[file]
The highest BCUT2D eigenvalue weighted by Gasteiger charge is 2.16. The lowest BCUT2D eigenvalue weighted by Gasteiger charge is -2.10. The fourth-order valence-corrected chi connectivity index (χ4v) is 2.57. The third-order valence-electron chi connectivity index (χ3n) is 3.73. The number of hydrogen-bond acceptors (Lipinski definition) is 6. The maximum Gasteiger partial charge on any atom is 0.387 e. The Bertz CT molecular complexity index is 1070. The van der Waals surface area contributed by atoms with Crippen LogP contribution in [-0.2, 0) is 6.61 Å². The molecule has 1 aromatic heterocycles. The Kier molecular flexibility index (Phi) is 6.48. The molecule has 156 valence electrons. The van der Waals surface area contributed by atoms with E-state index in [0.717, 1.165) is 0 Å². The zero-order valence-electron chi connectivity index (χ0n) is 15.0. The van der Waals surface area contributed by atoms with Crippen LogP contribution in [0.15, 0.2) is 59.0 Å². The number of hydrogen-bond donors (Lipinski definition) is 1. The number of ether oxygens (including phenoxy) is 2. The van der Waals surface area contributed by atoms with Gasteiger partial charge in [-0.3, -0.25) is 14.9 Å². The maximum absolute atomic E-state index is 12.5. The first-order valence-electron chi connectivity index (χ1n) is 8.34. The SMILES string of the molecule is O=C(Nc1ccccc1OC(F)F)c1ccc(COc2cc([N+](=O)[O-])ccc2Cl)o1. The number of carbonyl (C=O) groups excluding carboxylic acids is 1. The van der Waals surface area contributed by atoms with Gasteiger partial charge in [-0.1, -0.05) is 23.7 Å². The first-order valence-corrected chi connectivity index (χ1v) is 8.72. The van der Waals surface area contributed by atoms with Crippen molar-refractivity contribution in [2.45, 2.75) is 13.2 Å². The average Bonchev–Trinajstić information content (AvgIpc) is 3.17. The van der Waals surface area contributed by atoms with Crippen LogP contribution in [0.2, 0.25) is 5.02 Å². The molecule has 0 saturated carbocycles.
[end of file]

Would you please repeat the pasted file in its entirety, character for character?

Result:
The highest BCUT2D eigenvalue weighted by Gasteiger charge is 2.16. The lowest BCUT2D eigenvalue weighted by Gasteiger charge is -2.10. The fourth-order valence-corrected chi connectivity index (χ4v) is 2.57. The third-order valence-electron chi connectivity index (χ3n) is 3.73. The number of hydrogen-bond acceptors (Lipinski definition) is 6. The maximum Gasteiger partial charge on any atom is 0.387 e. The Bertz CT molecular complexity index is 1070. The van der Waals surface area contributed by atoms with Crippen LogP contribution in [-0.2, 0) is 6.61 Å². The molecule has 1 aromatic heterocycles. The Kier molecular flexibility index (Phi) is 6.48. The molecule has 156 valence electrons. The van der Waals surface area contributed by atoms with E-state index in [0.717, 1.165) is 0 Å². The zero-order valence-electron chi connectivity index (χ0n) is 15.0. The van der Waals surface area contributed by atoms with Crippen LogP contribution in [0.15, 0.2) is 59.0 Å². The number of hydrogen-bond donors (Lipinski definition) is 1. The number of ether oxygens (including phenoxy) is 2. The van der Waals surface area contributed by atoms with Gasteiger partial charge in [-0.3, -0.25) is 14.9 Å². The maximum absolute atomic E-state index is 12.5. The first-order valence-electron chi connectivity index (χ1n) is 8.34. The SMILES string of the molecule is O=C(Nc1ccccc1OC(F)F)c1ccc(COc2cc([N+](=O)[O-])ccc2Cl)o1. The number of carbonyl (C=O) groups excluding carboxylic acids is 1. The van der Waals surface area contributed by atoms with Gasteiger partial charge in [-0.1, -0.05) is 23.7 Å². The first-order valence-corrected chi connectivity index (χ1v) is 8.72. The van der Waals surface area contributed by atoms with Crippen molar-refractivity contribution in [2.45, 2.75) is 13.2 Å². The average Bonchev–Trinajstić information content (AvgIpc) is 3.17. The van der Waals surface area contributed by atoms with Crippen LogP contribution in [0.2, 0.25) is 5.02 Å². The molecule has 0 saturated carbocycles.